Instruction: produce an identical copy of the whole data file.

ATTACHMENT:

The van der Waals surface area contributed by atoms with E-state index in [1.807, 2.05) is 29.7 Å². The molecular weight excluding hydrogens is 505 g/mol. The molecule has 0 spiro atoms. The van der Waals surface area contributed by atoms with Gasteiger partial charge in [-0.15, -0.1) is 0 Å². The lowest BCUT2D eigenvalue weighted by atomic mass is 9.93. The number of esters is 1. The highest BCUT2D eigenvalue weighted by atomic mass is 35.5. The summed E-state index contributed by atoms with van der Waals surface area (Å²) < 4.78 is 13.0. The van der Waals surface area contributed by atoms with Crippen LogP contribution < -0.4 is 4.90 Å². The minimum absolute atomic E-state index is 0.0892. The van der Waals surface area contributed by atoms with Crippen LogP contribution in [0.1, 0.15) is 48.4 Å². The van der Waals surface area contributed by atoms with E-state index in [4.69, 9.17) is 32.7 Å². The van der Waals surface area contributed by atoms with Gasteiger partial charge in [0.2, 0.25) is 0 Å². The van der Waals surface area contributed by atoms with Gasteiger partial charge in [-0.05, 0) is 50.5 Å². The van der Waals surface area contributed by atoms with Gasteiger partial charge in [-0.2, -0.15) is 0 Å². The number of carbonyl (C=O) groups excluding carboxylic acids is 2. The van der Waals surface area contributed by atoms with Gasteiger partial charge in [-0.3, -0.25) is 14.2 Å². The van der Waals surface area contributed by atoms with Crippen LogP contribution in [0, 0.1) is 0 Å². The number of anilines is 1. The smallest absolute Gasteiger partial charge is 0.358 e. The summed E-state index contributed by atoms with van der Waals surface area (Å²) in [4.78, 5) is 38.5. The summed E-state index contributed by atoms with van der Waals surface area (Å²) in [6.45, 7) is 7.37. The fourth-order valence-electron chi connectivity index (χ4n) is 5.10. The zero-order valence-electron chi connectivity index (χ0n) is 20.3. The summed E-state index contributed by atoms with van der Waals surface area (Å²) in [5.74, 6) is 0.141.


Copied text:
The van der Waals surface area contributed by atoms with E-state index in [1.807, 2.05) is 29.7 Å². The molecular weight excluding hydrogens is 505 g/mol. The molecule has 0 spiro atoms. The van der Waals surface area contributed by atoms with Gasteiger partial charge in [-0.15, -0.1) is 0 Å². The lowest BCUT2D eigenvalue weighted by atomic mass is 9.93. The number of esters is 1. The highest BCUT2D eigenvalue weighted by atomic mass is 35.5. The summed E-state index contributed by atoms with van der Waals surface area (Å²) < 4.78 is 13.0. The van der Waals surface area contributed by atoms with Crippen LogP contribution < -0.4 is 4.90 Å². The minimum absolute atomic E-state index is 0.0892. The van der Waals surface area contributed by atoms with Crippen LogP contribution in [0.1, 0.15) is 48.4 Å². The van der Waals surface area contributed by atoms with E-state index in [4.69, 9.17) is 32.7 Å². The van der Waals surface area contributed by atoms with Gasteiger partial charge in [0.2, 0.25) is 0 Å². The van der Waals surface area contributed by atoms with Gasteiger partial charge in [-0.05, 0) is 50.5 Å². The van der Waals surface area contributed by atoms with Gasteiger partial charge in [-0.2, -0.15) is 0 Å². The number of carbonyl (C=O) groups excluding carboxylic acids is 2. The van der Waals surface area contributed by atoms with Gasteiger partial charge in [-0.3, -0.25) is 14.2 Å². The van der Waals surface area contributed by atoms with Crippen LogP contribution in [0, 0.1) is 0 Å². The number of anilines is 1. The smallest absolute Gasteiger partial charge is 0.358 e. The summed E-state index contributed by atoms with van der Waals surface area (Å²) in [4.78, 5) is 38.5. The summed E-state index contributed by atoms with van der Waals surface area (Å²) in [6.45, 7) is 7.37. The fourth-order valence-electron chi connectivity index (χ4n) is 5.10. The zero-order valence-electron chi connectivity index (χ0n) is 20.3. The summed E-state index contributed by atoms with van der Waals surface area (Å²) in [5.74, 6) is 0.141.